Luckily for Kingwood residents, a video crew was present when he got it. Here, on video, is Buzbee’s voyage of discovery.

Click here to see 2 minute and 50 second video.

An Open Offer to All Candidates

While I have tried to keep flood discussions apolitical, inevitably the solutions are political. Hence, I am wading into some uncharted waters. I told Buzbee and King the same thing I will tell any candidate for any office. I will help you understand the causes of flooding in this area and what we need to mitigate them. My hope is that by making this part of the political debate, the candidates will focus awareness on the problems that leads to solutions.

I also make this promise to all candidates – incumbents and challengers alike. People deserve to hear what you have to say about flooding. Send me your thoughts or videos and I will publish them.

Posted by Bob Rehak on 5/24/2019 with special thanks to Josh Alberson and his boat

633 Days since Hurricane Harvey

Earth Week Part 4: Slope of Sand Mine Dikes, Riparian Vegetation and Cost Offsets

Yesterday, I posted about how greater setbacks from rivers could improve safety for sand mines and downstream residents. Setbacks reduce the potential for erosion, sedimentation and consequent flooding. Here’s a related post that shows what happens when you try to build too close to rivers.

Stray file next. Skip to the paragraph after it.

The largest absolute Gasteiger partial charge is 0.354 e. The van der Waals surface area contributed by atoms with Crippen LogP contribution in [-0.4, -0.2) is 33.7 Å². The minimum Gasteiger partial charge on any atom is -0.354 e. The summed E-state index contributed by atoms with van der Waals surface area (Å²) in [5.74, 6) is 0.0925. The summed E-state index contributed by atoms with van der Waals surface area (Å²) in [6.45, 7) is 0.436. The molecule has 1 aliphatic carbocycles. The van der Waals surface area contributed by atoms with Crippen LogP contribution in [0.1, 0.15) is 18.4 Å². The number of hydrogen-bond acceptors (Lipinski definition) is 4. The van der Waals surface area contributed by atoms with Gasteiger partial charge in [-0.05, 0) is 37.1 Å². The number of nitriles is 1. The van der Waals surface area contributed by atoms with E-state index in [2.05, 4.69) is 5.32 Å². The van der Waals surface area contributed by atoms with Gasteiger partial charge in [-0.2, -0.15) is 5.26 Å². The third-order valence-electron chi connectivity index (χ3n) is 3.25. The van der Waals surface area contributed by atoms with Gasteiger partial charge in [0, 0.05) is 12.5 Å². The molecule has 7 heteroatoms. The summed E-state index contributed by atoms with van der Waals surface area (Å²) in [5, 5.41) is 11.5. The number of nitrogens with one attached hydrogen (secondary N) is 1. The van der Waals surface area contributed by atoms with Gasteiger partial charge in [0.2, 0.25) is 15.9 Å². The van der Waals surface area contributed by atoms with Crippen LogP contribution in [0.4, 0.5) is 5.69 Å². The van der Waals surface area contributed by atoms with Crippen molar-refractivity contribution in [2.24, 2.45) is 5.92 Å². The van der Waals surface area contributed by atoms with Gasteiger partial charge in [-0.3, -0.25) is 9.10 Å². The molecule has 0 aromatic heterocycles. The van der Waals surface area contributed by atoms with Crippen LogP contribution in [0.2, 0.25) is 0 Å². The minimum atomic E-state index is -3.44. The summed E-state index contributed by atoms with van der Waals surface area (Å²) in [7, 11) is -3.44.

Note repairs to dike. I took this photo two weeks after Harvey.

First, understand that the closer you mine to the river, the steeper the slope of dikes must be. At a certain point, the slope becomes so steep that:

  • Grasses and trees can’t take root in it.
  • The loose soil becomes prone to erosion.
  • During floods, water in the river rises faster than in the pit.
  • It exerts pressure on the dike.
  • The dike can collapse through one of more of several mechanisms (piping, erosion, overtopping, sloughing, etc.)
  • The river invades the pit.
  • Depending on the depth of the pit, the volume of sediment in it, and the force of the flood, sediment could be carried downstream.

Another factor leading to dike collapse in the photo above is the road built on top of it. Running heavy equipment over the sandy soil causes it to compact and push outward. Vehicle traffic also keeps vegetation that could bind the soil from growing.

Accidents Waiting to Happen

It doesn’t take a Harvey-scale flood to breach these loose dikes. The unmemorable July 4th flood of last year breached the dike shown above.

Another flood on December 7th last year breached a dike in another sand mine downstream from the first one in three places!

Repairs to one of three dike breaches at a sand mine in Dec. 7 flood last year. Photo by Don Harbour Jr.

Here’s another breach at the same mine that hadn’t yet healed when I photographed it on September 28th last year.

Site of a breach in the dike of a sand mine. Note how the loss of vegetation has led to erosion and sloughing in the sandy soil.

When such breaches happen on both sides of a point bar, the river will “capture” the pit by rerouting through it – the shortest distance between two points.